Posted by AidanAK47 on 20 January 2019 with categories: Finished Series: Mystery/Suspense, Yakusoku no Neverland

Thus the story of the Promised Neverland starts in earnest now that the first episode has revealed it’s book and the nature of the orphanage is revealed. As someone aptly put it, this is like Chicken Run, the anime. It’s quite interesting seeing things from a new perspective now that the curtain has risen as this episode does have a scene which would be heartwarming in other circumstances but turns malevolent once put in context of the new narrative. Such as when a child becomes lost in the woods and Mama goes to search for her, returning with her safely in tow to all the kids welcoming her back. If nothing was revealed last episode this would be a sweet moment but as Norman points out, the action showed deliberate to everyone who knows the truth that Mama can track any of the kids down thanks to tracking devices on them. Though it’s a wonder that even after learning this Emma and Norman don’t seem too concerned over traveling to the wall of the garden often where Mama could look at her watch and figure out what they are up to any moment. But this is under the impression that Mama doesn’t already know which by all accounts doesn’t seem to be the case.

I truly must appreciate just how magnificent an antagonist Mama is for this series and how her particular brand of villainy is a rarity. Mama does not rule through physical force, nor through fear or other typical methods. The endgoal for her is keeping these kids happy in the playpen till it’s time for the slaughter and with that she doesn’t need bars or chains in order to do so. For this woman knows these kids, she is their mother after all for better or worse. That’s what makes her so terrifying. It is a safe bet that the minute she held that bunny at the gate that she knew exactly who left it there. And now her moves all seem calculated to ensure that whatever Emma and Norman plan is sure to fail. That one scene of Mother staring directly at Emma during her one moment of mourning for Connie felt like the first peak past the fake smile to the woman who manipulated and controlled these kids till the moment she lead them to their deaths with them none the wiser. Even the small movement of placing her hand on her neck which could be interpreted as a caring motion or Mama measuring her pulse for signs. Her last move of the episode almost seemed to be generated to crush the kids newfound determination to save all the children as Mama introduces a infant to make matters harder along with a brand new caretaker. If we have an award for best anime antagonist of the year then Mama is going to be a strong contender.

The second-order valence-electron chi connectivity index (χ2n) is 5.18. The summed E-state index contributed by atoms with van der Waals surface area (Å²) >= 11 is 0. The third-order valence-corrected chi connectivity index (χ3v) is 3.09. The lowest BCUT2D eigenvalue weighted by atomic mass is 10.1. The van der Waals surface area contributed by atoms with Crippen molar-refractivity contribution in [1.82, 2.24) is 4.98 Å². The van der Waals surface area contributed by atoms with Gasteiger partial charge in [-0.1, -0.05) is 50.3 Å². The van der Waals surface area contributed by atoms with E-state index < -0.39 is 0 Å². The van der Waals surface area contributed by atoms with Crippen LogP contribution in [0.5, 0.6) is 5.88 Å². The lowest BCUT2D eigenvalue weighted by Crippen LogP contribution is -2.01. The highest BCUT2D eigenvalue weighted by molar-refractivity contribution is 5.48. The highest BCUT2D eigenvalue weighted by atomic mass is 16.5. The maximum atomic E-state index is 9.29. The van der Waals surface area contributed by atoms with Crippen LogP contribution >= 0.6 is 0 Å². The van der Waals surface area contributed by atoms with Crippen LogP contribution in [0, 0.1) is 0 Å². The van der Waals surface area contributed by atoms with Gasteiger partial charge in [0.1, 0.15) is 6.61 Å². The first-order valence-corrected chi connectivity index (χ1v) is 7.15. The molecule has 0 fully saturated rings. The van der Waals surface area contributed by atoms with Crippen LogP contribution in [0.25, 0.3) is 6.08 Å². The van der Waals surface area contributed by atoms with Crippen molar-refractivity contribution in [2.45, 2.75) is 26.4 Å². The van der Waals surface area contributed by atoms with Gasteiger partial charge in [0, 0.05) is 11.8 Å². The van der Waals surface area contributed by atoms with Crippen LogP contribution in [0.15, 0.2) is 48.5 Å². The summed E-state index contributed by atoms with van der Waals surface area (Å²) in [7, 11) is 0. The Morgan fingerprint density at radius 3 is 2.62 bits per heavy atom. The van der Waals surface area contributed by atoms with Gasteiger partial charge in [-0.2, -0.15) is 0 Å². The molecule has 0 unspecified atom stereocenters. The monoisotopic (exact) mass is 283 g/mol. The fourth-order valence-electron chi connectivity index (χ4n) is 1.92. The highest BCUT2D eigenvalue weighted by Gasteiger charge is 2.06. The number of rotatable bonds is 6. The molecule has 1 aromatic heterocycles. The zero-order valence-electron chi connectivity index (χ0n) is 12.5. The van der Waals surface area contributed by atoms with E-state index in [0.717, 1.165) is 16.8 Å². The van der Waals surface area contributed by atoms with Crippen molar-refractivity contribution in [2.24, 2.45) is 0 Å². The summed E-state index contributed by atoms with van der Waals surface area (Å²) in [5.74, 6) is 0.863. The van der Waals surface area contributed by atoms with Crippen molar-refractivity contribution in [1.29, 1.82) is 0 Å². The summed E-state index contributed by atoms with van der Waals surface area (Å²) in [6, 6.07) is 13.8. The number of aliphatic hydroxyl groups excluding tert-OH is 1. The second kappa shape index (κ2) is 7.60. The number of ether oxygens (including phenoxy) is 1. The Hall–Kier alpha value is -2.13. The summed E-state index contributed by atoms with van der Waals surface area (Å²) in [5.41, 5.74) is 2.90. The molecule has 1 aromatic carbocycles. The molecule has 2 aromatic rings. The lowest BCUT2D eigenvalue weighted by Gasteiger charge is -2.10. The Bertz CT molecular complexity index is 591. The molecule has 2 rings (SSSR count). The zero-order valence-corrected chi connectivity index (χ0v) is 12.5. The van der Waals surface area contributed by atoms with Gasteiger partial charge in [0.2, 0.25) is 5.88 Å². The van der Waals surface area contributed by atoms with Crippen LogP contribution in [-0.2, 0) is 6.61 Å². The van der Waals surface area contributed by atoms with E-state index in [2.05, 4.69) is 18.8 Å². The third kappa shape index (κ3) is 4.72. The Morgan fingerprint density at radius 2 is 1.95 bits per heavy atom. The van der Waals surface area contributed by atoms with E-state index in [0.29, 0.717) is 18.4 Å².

The direction of this series remains excellent as I particularly like the nightmare sequence of the beginning along with the show of Emma afterwards being watched from a swinging pendulum. Though there were these odd shots where the screen would blur and a characters face would be superimposed on screen. I get this was to somewhat emphasize their emotions and facial expression at that moment but the change I find somewhat disconcerting. This episode also has our three main characters truly get together in the mission and I rather like the aspect of freudian theming here with Emma being ID, Ray being Ego and Norman acting as Superego. Otherwise meaning that Emma is the emotional center, Ray is the rational thinker and Norman is the negotiator who generally guides or decides. It makes their approaches to the situation different from each other and how they see things. The mind games are now beginning and it’s looking hopeful that Promised Neverland can keep up the presentation to make this a tense claustrophobic experience. I am just hoping that new black character with the design similar to racist stereotypes doesn’t generate some stupid controversy which will probably make the show more popular but gives me a headache to deal with.

4 Responses

  1. Avatar anon234 says:

    Manga readers had the same concerns with Sister Krone possibly becoming a caricature of a racial stereotype, but that didn’t happen. In the manga, the story for this arc is told from the point of view of 3 characters. By that, I mean there are thought bubbles so the reader can understand what the three characters are thinking. Emma and Norman are the first two, and Krone is the third. Hopefully the anime also shares Krone’s thoughts with the viewers; she becomes the most relatable of the characters once you understand her situation and motives.

  2. Avatar Vonter says:

    IMO the anime is a bit more expressive than the manga. It’s interesting watching how in the standoff with Mama, how the lighting adds to the mood in that scene. Also in the manga the children look scared but in the anime they look ****ing scared.

    If I may be nitpicky the song they used when discussing if the should save all the children was a bit loud for that type of conversation. I hope it’s not overused like how FMA:Brotherhood abused it’s chorus song.

    • Avatar SuperWooper says:

      You’re talking about the guitar-heavy song with the choral vocals that played during Norman and Ray’s conversation, right? I actually started laughing during that scene, it was so ill-fitting.

      • Avatar Vonter says:

        Yeah. “That kids is an example of overdoing something.”

        It felt like the direction was to put emphasis to a normal conversation and “make it more interesting.”

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